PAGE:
This year’s cases were created with BI’s strategy of “shaping people and business for an international, digital and sustainable future” in mind. Teams from eleven countries and four continents presented ideas for how to encourage consumers and small businesses to recycle their electrical waste.
RENAS, Norway’s leading electric waste handler, delivered this year’s main case. CEO Bjørn Arild Thon asked the student teams to help them tackle the challenge of getting Norwegians to return electric devices containing sensitive data, in order to recycle them and extract valuable materials that can be collected and reused.
After what Case Director Svein Lund described as being “locked up in a hotel room for 30 hours”, the finalists presented their solutions to the judges and audience in the big final Thursday. Just like in 2019, the jury believed Sapphire Consulting from Smith’s School of Business at Queen’s University impressed them the most.
All the finalists created solutions focused on establishing trust between the consumer and RENAS. However, the Canadian team did a little better than everyone else, after suggesting that RENAS partner up with two well-known Norwegian companies.
In their solution, they suggested that RENAS collaborate with the Norwegian postal service (Posten Norge) to offer free shipping for recyclable devices, instead of launching an expensive new shipment method unknown to local consumers.
In addition, they also suggested a partnership with finn.no, where users who had been unsuccessful in selling their old electronic devices would receive a message from RENAS, with information on how to easily return their unsold products.
Company visits and networking
Thursday’s final also marked the celebration of a busy week of intense case solving, company visits and networking. Students visited the central bank of Norway, where students connected with each other while learning about how the Norwegian economy has evolved through the last hundred years.
This year’s competition was kicked off with an impressive opening reception in Oslo’s City Hall. In his speech to the contestants, President Inge Jan Henjesand emphasised how it is no coincidence that established companies are interested in what they bring to the table.
‒ These companies need your skills. Your ideas. Your drive. Not to mention your approach to develop new solutions to existing problems, Henjesand said.
‒ Win-win-win situation
BIICC also included two other competitions. Earlier in the week, the student team from the Corvinus University of Budapest won the Premier Case, also centered around circular economy, delivered by Construction City.
BI also invited their own students to solve this year’s main case in the BIICC Open. After flying down to Oslo earlier the same day, Lighthouse Consulting from campus Bergen came out as the winners.
Brian Burfitt, academic advisor at the University of New South Wales, says there are several factors behind their decision to cross oceans and continents to join last week's event, including the exposure their students get to a beautiful country, networking, food and a great social programme.
– Why we traveled all the way from Australia to compete in the BIICC? For us, the main reason is the case component of the competition. Our university, and our students, invest in our teams competing because the competition has good business cases which are real-world business problems, live cases from significant businesses where senior management outline the business issues to be addressed and actually listen to the solutions that the students recommend, he says.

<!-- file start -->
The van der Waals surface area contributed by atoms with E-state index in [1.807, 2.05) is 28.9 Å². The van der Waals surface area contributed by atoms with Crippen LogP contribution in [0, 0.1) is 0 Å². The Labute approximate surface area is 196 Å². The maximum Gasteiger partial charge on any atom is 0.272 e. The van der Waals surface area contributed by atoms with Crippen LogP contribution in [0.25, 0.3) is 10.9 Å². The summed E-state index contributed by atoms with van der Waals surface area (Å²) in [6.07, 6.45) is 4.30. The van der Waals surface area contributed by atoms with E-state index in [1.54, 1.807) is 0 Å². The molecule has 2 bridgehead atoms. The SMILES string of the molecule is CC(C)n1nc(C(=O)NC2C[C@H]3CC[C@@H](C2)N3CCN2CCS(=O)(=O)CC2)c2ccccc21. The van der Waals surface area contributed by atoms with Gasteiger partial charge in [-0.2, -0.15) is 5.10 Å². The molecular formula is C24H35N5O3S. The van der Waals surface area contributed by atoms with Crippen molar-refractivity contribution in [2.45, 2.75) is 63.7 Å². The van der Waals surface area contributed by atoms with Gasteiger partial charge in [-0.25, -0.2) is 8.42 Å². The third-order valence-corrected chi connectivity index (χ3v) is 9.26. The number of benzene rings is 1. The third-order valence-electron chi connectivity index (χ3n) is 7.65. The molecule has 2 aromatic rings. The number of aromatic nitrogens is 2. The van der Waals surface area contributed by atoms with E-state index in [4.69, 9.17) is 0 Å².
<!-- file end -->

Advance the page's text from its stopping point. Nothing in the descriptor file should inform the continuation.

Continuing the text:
Last year, his school won the preliminary case, where students were tasked with making recommendations for Gjensidige's new sustainability strategy.
– I have since been informed that some of their ideas are now part of the sustainability policy at Gjensidige. What a great commendation and learning experience for our students!
BI’s Case Director Svein Lund was very happy after watching a gruelling week of case solving come to an end last week. He was also quick to heap praise on the entire BIICC team, led by BIICC project manager Marielle Solvang Nilsen and BIICC Open project manager Hilde Spæren.
Most importantly, he highlighted how the BI International Case Competition benefits everyone who participates.
– This competition is a win-win-win situation for everyone involved. The students work with real-life business cases and learn something they will benefit from later in their careers. Our strategic partners say they benefit greatly from hearing about trends and having young, fresh eyes looking at the problems they are most concerned with. For BI, this puts us on the map and strengthens our position in the international business and education landscape, by showing the world our campus, our students and our faculty.
Scroll down for more pictures from BIICC 2020!
About BIICC 2020
- Finalists: Sapphire Consulting from Queen’s University, Canada (1st place), Avenir Consulting from The Wharton School, USA (2nd place) and Coherence Consulting from Corvinus University, Hungary (3rd place)
- Strategic partners: RENAS, Construction City, Gjensidige, Tine, Norges Bank, Innovation Norway and the City of Oslo
- Competing schools: Smith’s School of Business, Queen’s University, The University of Hong Kong, The Wharton School, University of Pennsylvania, Chulalongkorn University, University of New South Wales, Corvinus University of Budapest, Victory University of Wellington, FEP, Universidade do Porto, University of Warwick, Mays Business School at Texas A&M University, Rotterdam Business School, BI Norwegian Business School